Train Blog
OpsLog – WAZU RR – 4/8/3018 PDF Print E-mail
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Sunday, 08 April 2018 18:09


According to our host Doc Andy, it’s a little nowhere place whose only reason for existence is to get Portland-Seattle rail traffic by each other. But I like it.

People with kids (tired people, with no money and sleep) will tell you that having kids is a way for you to gain posthumous fame. My one answer to that is “Name your four grandparents.” I guess that matters to some, that you are remembered and made a difference.

Well, for me, it’s Ayers. See, on the WAZU RR, it was jammed right next to another town. It wasn’t rare to have trains miles apart look like they were passing. As the usual dispatcher on the line, that was a common ghost story I’d be told. So, one debrief I told Doc:

“You should bump up Ayers a quarter inch.”

Oh, an I also told him that the original name, “Ayers Siding”, was a disaster waiting to happen. It becomes a who’s-on-first sort of thing, with me ordering a train to Ayres Siding. “Ayres siding-siding?” “No, Ayers siding main.”

So we came into the session today and Ayers (only Ayers, nothing more) was elevated above the other track. Trains still passed within six scale feet, but suddenly they were miles apart.

And that’s important to me, saying something and making a change in the world. And I’m not talking about something as small as a wiggling poop-squirter; I’m talking model railroading here.

Anyway, thanks for all the solids for showing up for Docs session, and especially Bruce Metcalf for dispatching. When I was giving the chance to “simply run trains”, I “reluctantly” took it, all while mentally throwing my hat in the air. I dispatch enough (read yesterday’s piece). I wanted to run. Through Ayers. A little higher up.

Great fun!


Last Updated on Sunday, 08 April 2018 20:29
OpsLog – 4/7/2018 – L&N PDF Print E-mail
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Saturday, 07 April 2018 21:17

Lightning boomed outside the windows. Hunched in their seats, the two men struggled to keep a mulit-engine explosion from happening. They fought with their controls, the switches on their consoles unresponsive, even haywire, their radios filled with static, the voices on the other end indistinctive against the ether. Sweat plopped onto their crumpled working diagrams. Suddenly came a total power failure, the screens black, the drone of the distant engines winding down.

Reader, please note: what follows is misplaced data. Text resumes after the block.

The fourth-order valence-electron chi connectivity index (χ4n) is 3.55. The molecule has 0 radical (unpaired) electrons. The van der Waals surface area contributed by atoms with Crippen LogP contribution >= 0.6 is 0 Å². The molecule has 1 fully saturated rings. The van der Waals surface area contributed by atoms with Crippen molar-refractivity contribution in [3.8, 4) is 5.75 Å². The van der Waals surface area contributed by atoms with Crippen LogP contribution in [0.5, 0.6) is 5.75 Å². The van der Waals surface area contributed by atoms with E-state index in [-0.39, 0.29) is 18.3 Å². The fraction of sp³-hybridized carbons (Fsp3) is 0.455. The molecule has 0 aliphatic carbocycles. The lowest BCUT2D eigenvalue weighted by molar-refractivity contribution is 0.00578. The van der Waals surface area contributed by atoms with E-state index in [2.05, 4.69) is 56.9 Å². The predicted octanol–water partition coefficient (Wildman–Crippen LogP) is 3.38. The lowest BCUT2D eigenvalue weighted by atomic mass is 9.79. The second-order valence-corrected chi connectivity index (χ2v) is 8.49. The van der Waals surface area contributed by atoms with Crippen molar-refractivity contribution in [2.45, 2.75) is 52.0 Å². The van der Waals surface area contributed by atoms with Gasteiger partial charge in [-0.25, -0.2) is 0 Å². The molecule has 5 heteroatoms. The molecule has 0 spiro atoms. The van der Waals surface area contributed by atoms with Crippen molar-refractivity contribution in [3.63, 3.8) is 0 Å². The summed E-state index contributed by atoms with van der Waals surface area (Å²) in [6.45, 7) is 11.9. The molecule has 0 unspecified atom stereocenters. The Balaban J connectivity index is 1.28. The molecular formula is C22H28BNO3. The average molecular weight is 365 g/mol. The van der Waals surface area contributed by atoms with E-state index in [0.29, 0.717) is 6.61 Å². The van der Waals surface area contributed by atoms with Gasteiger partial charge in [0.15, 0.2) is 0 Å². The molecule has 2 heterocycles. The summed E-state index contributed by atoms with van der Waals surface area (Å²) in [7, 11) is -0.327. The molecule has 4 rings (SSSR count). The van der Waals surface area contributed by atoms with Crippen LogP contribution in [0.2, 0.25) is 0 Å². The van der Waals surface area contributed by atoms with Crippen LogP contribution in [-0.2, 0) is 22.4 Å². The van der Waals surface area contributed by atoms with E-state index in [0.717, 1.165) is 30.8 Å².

Then the host entered the room. “I shut off power to fix a broken turnout. Lunchtime.”

A cockpit view (Photo: M. Anderson)

Yeah, it was that sort of an ops session. I wasn’t talking airplanes above, no. This was what was going on in the two-man dispatcher office where Tom Wilson ran the Southern Railroad and I the L&N. The radios had issues, the room was full of chatter, there was a thunderstorm. Tom’s radio volume kept fading out. We were both running things off a shared switch panel that still has, um, features. We’d activate one turnout and another (usually under a train) would throw. And we were both trying to keep track of all our movements, not on the unrealistic magnetic board but on time sheets (where you track trains across your division and keep them from ramming others (if you remember my piece on vertigo from last week, it’s far greater here. Eventually you have a wide sheet filled with times, lines, arrowheads and expletives – it looks like something crazy people in crime dramas fill the walls of crummy apartments with)).

But nobody crashed (at least none the L&N side). I moved twenty-two trains under sixty something warrants under a four-hour session. And we had fun. With all this going on, we kept two intertwined railroads running. Even when we plugged the yard. Even when a train passed a fouling point and got scraped by another in Ramsey Tunnel. That railroad moved. And we have a lot of fun doing it.

Great time with a great crew. Thanks to the host, John, for having us and the engineers for putting up with us.

Can’t wait until next time!


Last Updated on Saturday, 07 April 2018 21:22
OpsLog - FEC - 3/31/2018 PDF Print E-mail
Written by Administrator   
Saturday, 31 March 2018 23:52

ilot friend of mine told me about getting vertigo once. He was flying formation with another jet, looked down his wingtip at the other, saw his running lights and the lights of the city rotating beneath him as they orbited the field. And suddenly he lost it. He just rolled out (on instruments) and flew for a minute or two to center himself on his bank-n-turn, just getting everything squared away.

Same thing happened to me on Ken Farnham’s Florida East Coast today. I had the panel, dozens of lights and switches telling me a story, of indicators glowing and moving across a formalized diagram of the railroad. Under my hands and pencil, the train sheet with all those positions circled and marked. For three hours I’d been moving things with no problems. And thing – blink – lost it.

Just sat there and couldn’t figure out what I was looking at. I’d had in my mind that two locals were working City Point, a train was holding at Cocoa Yard while another pecked around him moving cars. Train was holding North at Frontenac . The coal drag out of the power plant was already through Titusville, running into the yard under a special order to run against traffic flow. Everything made perfect sense until it didn’t.